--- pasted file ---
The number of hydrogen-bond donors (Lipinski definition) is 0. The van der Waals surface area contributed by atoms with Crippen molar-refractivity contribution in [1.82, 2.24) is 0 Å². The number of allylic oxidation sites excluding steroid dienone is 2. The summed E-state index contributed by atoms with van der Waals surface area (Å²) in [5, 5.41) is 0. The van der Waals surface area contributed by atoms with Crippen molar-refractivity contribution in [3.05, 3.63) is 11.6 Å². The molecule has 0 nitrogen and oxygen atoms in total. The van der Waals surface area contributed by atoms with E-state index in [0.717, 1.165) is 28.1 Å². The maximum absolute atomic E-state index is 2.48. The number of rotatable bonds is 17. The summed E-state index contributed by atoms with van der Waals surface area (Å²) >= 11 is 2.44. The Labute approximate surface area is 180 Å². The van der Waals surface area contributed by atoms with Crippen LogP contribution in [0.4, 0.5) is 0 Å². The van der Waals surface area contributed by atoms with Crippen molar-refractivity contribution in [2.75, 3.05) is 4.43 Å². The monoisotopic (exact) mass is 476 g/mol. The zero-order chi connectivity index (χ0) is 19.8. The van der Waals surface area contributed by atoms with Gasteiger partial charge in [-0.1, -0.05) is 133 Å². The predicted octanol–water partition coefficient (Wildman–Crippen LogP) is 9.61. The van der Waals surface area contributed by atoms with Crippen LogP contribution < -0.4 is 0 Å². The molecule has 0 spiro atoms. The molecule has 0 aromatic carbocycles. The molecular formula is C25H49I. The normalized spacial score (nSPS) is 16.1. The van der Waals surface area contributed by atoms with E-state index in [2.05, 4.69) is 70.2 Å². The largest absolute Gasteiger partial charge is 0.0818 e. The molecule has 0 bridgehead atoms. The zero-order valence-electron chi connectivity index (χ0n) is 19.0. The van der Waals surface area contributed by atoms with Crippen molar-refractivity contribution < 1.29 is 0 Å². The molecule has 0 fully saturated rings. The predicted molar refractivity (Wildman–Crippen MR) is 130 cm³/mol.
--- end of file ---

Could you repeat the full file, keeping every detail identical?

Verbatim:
The number of hydrogen-bond donors (Lipinski definition) is 0. The van der Waals surface area contributed by atoms with Crippen molar-refractivity contribution in [1.82, 2.24) is 0 Å². The number of allylic oxidation sites excluding steroid dienone is 2. The summed E-state index contributed by atoms with van der Waals surface area (Å²) in [5, 5.41) is 0. The van der Waals surface area contributed by atoms with Crippen molar-refractivity contribution in [3.05, 3.63) is 11.6 Å². The molecule has 0 nitrogen and oxygen atoms in total. The van der Waals surface area contributed by atoms with E-state index in [0.717, 1.165) is 28.1 Å². The maximum absolute atomic E-state index is 2.48. The number of rotatable bonds is 17. The summed E-state index contributed by atoms with van der Waals surface area (Å²) >= 11 is 2.44. The Labute approximate surface area is 180 Å². The van der Waals surface area contributed by atoms with Crippen LogP contribution in [0.4, 0.5) is 0 Å². The van der Waals surface area contributed by atoms with Crippen molar-refractivity contribution in [2.75, 3.05) is 4.43 Å². The monoisotopic (exact) mass is 476 g/mol. The zero-order chi connectivity index (χ0) is 19.8. The van der Waals surface area contributed by atoms with Gasteiger partial charge in [-0.1, -0.05) is 133 Å². The predicted octanol–water partition coefficient (Wildman–Crippen LogP) is 9.61. The van der Waals surface area contributed by atoms with Crippen LogP contribution < -0.4 is 0 Å². The molecule has 0 spiro atoms. The molecule has 0 aromatic carbocycles. The molecular formula is C25H49I. The normalized spacial score (nSPS) is 16.1. The van der Waals surface area contributed by atoms with E-state index in [2.05, 4.69) is 70.2 Å². The largest absolute Gasteiger partial charge is 0.0818 e. The molecule has 0 bridgehead atoms. The zero-order valence-electron chi connectivity index (χ0n) is 19.0. The van der Waals surface area contributed by atoms with Crippen molar-refractivity contribution < 1.29 is 0 Å². The molecule has 0 fully saturated rings. The predicted molar refractivity (Wildman–Crippen MR) is 130 cm³/mol.